I did reread James Schmitz’s Demon Breed.  Not for the reading group—it is sadly unavailable—but to refresh my memory for another project, and I still found it to be an exhilarating book, well ahead of it’s day in its basic assumptions about gender roles.  This is one I have now read four times since first discovering it as an Ace Special way back in 1969 and each time I’ve found it holds up extremely well and attests to an underappreciated genius.

Knowing now more clearly that elegance of execution is vitally important to me, my patience for certain kinds of writing has diminished.  I mentioned the Niven/Benford collaboration which I found impossible to get through, although it crackled with ideas.  What I have learned (for myself) is that the entire argument over style versus substance is a straw man.  It assumes they are not the same thing.  Quite the contrary, they are inextricably entwined.  Very simply, style emerges from a clear grasp of substance.  A sentence works at several levels, revealing information of different kinds in the way it presents its contents to the reader.  A lack of substance will show in a stylistic failure.  Too often we erroneously hear “style” as code for “decorative.”  Not at all.  The style is all important to the conveying of mood, of character, of setting, of theme.  But style cannot impose any of these things—the style is a result of the writer having a solid knowledge of what needs to be conveyed and an attention to how the sentence should be written in order to convey it.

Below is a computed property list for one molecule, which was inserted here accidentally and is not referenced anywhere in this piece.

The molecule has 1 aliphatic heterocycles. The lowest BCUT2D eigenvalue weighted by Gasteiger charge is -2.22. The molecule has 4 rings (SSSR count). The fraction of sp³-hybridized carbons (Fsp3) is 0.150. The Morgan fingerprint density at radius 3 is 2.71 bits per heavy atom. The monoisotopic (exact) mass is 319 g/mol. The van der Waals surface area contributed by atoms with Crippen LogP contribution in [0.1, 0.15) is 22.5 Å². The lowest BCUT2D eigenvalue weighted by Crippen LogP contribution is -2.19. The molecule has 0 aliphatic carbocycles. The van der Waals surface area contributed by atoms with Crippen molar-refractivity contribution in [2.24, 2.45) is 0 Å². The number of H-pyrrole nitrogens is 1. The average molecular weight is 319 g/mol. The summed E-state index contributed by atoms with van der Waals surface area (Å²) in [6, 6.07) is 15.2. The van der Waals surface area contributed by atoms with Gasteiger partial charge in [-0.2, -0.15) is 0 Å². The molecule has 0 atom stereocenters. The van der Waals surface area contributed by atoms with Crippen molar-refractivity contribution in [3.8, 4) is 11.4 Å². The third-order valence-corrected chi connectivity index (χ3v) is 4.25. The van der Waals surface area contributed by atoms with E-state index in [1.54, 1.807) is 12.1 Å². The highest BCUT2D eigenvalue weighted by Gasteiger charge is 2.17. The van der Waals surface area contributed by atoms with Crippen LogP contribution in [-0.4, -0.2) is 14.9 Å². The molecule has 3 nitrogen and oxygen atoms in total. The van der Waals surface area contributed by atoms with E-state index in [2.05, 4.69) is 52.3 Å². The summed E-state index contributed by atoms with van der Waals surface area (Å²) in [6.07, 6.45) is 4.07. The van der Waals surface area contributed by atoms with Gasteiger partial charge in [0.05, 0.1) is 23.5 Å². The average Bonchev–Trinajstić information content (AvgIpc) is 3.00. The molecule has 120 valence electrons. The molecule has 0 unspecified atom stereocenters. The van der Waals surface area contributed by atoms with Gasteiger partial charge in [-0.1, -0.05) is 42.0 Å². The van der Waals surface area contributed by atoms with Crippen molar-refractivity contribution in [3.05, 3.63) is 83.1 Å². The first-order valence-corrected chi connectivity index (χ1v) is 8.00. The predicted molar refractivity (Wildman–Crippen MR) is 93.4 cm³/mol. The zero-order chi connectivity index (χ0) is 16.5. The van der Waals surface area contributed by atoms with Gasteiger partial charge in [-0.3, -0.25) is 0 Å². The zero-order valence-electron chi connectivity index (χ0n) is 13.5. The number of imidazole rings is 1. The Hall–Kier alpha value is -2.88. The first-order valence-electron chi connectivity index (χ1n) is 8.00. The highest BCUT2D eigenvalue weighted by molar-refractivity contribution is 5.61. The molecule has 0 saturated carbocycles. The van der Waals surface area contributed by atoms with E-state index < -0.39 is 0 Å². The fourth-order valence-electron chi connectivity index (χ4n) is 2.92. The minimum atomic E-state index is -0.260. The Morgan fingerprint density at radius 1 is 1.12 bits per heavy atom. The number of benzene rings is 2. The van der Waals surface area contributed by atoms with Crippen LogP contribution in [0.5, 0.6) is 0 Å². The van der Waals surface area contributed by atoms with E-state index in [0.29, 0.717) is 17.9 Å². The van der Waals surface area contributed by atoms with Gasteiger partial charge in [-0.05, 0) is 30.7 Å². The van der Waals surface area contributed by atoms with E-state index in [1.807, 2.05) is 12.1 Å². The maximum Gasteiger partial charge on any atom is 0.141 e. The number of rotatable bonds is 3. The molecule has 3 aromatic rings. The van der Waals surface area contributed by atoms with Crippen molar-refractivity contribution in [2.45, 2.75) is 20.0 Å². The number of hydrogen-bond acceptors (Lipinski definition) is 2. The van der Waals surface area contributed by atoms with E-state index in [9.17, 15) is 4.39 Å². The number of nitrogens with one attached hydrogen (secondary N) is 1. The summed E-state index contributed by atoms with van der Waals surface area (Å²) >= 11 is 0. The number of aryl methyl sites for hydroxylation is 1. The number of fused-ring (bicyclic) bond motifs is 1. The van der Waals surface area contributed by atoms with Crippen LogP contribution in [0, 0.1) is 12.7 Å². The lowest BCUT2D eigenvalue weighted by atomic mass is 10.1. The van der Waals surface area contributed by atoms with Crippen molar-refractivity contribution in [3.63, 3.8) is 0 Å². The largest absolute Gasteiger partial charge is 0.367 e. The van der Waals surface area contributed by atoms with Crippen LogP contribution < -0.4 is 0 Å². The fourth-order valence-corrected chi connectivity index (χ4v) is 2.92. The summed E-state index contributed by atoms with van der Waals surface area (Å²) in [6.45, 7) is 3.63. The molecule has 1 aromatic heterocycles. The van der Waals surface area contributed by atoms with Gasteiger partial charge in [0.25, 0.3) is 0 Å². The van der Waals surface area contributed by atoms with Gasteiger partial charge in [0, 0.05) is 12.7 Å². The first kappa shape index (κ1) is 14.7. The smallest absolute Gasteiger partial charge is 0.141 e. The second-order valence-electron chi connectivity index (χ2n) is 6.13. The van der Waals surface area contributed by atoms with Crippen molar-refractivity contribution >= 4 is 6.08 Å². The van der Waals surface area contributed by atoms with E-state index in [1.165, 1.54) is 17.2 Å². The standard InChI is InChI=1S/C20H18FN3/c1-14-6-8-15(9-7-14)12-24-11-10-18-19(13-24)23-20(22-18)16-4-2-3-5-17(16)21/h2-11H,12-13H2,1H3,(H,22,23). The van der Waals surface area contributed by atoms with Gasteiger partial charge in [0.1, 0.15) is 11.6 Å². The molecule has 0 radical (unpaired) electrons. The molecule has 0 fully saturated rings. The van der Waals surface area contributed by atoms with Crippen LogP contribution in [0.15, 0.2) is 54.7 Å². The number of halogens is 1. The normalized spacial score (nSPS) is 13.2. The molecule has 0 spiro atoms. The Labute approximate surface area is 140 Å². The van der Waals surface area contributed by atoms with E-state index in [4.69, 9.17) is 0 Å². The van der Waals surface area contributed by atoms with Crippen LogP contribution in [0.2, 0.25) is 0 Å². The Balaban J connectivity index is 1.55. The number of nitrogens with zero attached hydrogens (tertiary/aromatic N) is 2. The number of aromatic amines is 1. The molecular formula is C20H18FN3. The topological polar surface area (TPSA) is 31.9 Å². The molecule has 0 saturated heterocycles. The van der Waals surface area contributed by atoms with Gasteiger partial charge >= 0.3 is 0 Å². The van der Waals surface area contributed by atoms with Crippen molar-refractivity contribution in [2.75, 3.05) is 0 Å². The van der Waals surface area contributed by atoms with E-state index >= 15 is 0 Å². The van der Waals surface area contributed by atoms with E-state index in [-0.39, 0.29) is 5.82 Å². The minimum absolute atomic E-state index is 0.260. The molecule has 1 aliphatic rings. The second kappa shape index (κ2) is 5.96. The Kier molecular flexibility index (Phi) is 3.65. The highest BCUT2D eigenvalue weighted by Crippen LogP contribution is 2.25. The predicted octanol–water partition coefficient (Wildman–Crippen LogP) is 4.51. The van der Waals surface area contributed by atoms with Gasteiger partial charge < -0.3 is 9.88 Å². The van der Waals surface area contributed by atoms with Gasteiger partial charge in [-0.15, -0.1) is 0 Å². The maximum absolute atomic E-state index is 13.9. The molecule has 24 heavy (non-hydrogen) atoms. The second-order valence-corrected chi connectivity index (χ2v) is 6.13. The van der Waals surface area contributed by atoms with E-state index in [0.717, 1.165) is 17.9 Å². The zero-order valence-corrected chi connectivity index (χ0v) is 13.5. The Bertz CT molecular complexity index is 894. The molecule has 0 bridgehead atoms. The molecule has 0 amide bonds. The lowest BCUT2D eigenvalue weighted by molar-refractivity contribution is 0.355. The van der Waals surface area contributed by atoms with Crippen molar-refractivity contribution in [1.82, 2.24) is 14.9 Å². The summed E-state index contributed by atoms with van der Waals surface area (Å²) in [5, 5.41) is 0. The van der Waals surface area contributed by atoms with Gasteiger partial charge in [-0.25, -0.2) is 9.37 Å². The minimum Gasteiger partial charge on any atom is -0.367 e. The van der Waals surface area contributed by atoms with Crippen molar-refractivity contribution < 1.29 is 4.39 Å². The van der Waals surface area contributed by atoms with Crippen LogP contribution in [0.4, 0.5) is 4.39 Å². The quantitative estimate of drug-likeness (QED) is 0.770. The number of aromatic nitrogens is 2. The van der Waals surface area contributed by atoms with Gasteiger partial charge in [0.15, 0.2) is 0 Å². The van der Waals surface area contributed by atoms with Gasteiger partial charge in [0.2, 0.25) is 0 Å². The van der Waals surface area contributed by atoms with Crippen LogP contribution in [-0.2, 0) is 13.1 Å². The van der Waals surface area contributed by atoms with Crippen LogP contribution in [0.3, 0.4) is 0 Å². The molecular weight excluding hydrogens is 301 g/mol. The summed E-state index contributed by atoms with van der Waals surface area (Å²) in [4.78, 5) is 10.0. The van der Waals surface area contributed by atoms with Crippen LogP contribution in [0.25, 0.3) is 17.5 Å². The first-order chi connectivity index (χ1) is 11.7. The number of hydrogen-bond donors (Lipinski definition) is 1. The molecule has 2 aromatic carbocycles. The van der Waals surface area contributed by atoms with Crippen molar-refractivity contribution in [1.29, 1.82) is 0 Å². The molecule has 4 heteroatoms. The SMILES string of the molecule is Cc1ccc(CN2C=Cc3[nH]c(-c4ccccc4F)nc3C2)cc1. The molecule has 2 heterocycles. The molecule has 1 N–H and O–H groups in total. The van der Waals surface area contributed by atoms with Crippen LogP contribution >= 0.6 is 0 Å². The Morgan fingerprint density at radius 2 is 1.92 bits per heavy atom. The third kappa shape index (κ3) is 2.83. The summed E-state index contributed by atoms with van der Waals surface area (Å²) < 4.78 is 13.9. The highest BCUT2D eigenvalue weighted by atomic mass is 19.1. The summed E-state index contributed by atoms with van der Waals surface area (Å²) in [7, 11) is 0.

Which is why I say style is an emergent property.  Almost no one gets to this level without a lot of practice, over time.  Which is also why most writers become clearer—“better”—as they go on.  They’re learning what matters, paring their words down, and revealing more.